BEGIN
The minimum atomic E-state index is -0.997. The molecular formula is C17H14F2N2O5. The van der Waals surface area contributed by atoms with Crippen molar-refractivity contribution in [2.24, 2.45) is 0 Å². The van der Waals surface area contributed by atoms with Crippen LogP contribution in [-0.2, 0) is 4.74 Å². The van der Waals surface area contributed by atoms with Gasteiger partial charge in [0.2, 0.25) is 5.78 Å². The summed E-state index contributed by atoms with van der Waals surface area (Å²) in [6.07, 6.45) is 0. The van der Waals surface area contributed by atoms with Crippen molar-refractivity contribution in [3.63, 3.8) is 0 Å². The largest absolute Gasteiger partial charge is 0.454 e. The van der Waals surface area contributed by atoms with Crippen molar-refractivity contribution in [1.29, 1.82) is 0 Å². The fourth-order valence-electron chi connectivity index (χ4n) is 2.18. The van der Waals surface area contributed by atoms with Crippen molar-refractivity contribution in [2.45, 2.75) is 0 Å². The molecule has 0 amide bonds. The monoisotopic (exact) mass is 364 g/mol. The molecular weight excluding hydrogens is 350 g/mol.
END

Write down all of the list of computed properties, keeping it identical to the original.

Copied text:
The minimum atomic E-state index is -0.997. The molecular formula is C17H14F2N2O5. The van der Waals surface area contributed by atoms with Crippen molar-refractivity contribution in [2.24, 2.45) is 0 Å². The van der Waals surface area contributed by atoms with Crippen LogP contribution in [-0.2, 0) is 4.74 Å². The van der Waals surface area contributed by atoms with Gasteiger partial charge in [0.2, 0.25) is 5.78 Å². The summed E-state index contributed by atoms with van der Waals surface area (Å²) in [6.07, 6.45) is 0. The van der Waals surface area contributed by atoms with Crippen molar-refractivity contribution in [3.63, 3.8) is 0 Å². The largest absolute Gasteiger partial charge is 0.454 e. The van der Waals surface area contributed by atoms with Crippen molar-refractivity contribution in [1.29, 1.82) is 0 Å². The fourth-order valence-electron chi connectivity index (χ4n) is 2.18. The van der Waals surface area contributed by atoms with Crippen molar-refractivity contribution in [2.45, 2.75) is 0 Å². The molecule has 0 amide bonds. The monoisotopic (exact) mass is 364 g/mol. The molecular weight excluding hydrogens is 350 g/mol.